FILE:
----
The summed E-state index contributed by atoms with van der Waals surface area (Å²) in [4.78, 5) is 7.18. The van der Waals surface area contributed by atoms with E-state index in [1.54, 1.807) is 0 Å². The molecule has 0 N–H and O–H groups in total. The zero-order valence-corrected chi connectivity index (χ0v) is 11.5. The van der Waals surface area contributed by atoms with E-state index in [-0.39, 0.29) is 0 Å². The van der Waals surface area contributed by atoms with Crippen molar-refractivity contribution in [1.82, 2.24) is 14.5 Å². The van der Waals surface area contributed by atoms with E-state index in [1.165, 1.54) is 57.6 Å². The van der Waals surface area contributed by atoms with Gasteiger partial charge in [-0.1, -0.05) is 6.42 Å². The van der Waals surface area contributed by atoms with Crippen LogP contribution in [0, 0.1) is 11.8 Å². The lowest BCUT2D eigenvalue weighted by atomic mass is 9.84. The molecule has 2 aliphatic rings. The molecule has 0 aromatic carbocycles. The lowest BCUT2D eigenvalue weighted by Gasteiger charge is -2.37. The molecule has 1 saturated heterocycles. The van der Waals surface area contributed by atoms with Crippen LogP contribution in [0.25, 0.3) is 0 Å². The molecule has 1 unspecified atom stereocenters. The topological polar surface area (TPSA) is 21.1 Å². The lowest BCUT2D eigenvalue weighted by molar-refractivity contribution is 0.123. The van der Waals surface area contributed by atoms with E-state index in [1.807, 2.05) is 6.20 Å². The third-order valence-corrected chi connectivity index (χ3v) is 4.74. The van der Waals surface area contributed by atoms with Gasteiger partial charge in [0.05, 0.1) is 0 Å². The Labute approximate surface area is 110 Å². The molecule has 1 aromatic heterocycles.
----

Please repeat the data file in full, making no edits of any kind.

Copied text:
The summed E-state index contributed by atoms with van der Waals surface area (Å²) in [4.78, 5) is 7.18. The van der Waals surface area contributed by atoms with E-state index in [1.54, 1.807) is 0 Å². The molecule has 0 N–H and O–H groups in total. The zero-order valence-corrected chi connectivity index (χ0v) is 11.5. The van der Waals surface area contributed by atoms with E-state index in [-0.39, 0.29) is 0 Å². The van der Waals surface area contributed by atoms with Crippen molar-refractivity contribution in [1.82, 2.24) is 14.5 Å². The van der Waals surface area contributed by atoms with E-state index in [1.165, 1.54) is 57.6 Å². The van der Waals surface area contributed by atoms with Gasteiger partial charge in [-0.1, -0.05) is 6.42 Å². The van der Waals surface area contributed by atoms with Crippen LogP contribution in [0, 0.1) is 11.8 Å². The lowest BCUT2D eigenvalue weighted by atomic mass is 9.84. The molecule has 2 aliphatic rings. The molecule has 0 aromatic carbocycles. The lowest BCUT2D eigenvalue weighted by Gasteiger charge is -2.37. The molecule has 1 saturated heterocycles. The van der Waals surface area contributed by atoms with Crippen LogP contribution in [0.25, 0.3) is 0 Å². The molecule has 1 unspecified atom stereocenters. The topological polar surface area (TPSA) is 21.1 Å². The lowest BCUT2D eigenvalue weighted by molar-refractivity contribution is 0.123. The van der Waals surface area contributed by atoms with E-state index in [1.807, 2.05) is 6.20 Å². The third-order valence-corrected chi connectivity index (χ3v) is 4.74. The van der Waals surface area contributed by atoms with Gasteiger partial charge in [0.05, 0.1) is 0 Å². The Labute approximate surface area is 110 Å². The molecule has 1 aromatic heterocycles.